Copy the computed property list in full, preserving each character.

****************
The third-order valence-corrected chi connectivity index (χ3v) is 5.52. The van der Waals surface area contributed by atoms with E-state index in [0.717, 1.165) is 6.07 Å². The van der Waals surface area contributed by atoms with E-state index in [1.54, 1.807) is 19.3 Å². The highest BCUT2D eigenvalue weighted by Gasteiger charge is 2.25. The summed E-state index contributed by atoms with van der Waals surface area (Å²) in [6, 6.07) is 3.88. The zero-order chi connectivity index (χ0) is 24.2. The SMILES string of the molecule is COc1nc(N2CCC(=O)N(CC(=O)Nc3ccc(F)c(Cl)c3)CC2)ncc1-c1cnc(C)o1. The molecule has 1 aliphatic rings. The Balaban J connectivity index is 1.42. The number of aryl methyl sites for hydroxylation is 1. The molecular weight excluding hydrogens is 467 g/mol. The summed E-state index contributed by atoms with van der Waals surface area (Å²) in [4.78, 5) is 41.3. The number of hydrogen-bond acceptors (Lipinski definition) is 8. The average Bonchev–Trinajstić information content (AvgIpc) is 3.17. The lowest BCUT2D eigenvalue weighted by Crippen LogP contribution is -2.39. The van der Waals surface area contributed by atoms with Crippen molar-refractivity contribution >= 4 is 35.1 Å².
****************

The third-order valence-corrected chi connectivity index (χ3v) is 5.52. The van der Waals surface area contributed by atoms with E-state index in [0.717, 1.165) is 6.07 Å². The van der Waals surface area contributed by atoms with E-state index in [1.54, 1.807) is 19.3 Å². The highest BCUT2D eigenvalue weighted by Gasteiger charge is 2.25. The summed E-state index contributed by atoms with van der Waals surface area (Å²) in [6, 6.07) is 3.88. The zero-order chi connectivity index (χ0) is 24.2. The SMILES string of the molecule is COc1nc(N2CCC(=O)N(CC(=O)Nc3ccc(F)c(Cl)c3)CC2)ncc1-c1cnc(C)o1. The molecule has 1 aliphatic rings. The Balaban J connectivity index is 1.42. The number of aryl methyl sites for hydroxylation is 1. The molecular weight excluding hydrogens is 467 g/mol. The summed E-state index contributed by atoms with van der Waals surface area (Å²) in [4.78, 5) is 41.3. The number of hydrogen-bond acceptors (Lipinski definition) is 8. The average Bonchev–Trinajstić information content (AvgIpc) is 3.17. The lowest BCUT2D eigenvalue weighted by Crippen LogP contribution is -2.39. The van der Waals surface area contributed by atoms with Crippen molar-refractivity contribution >= 4 is 35.1 Å².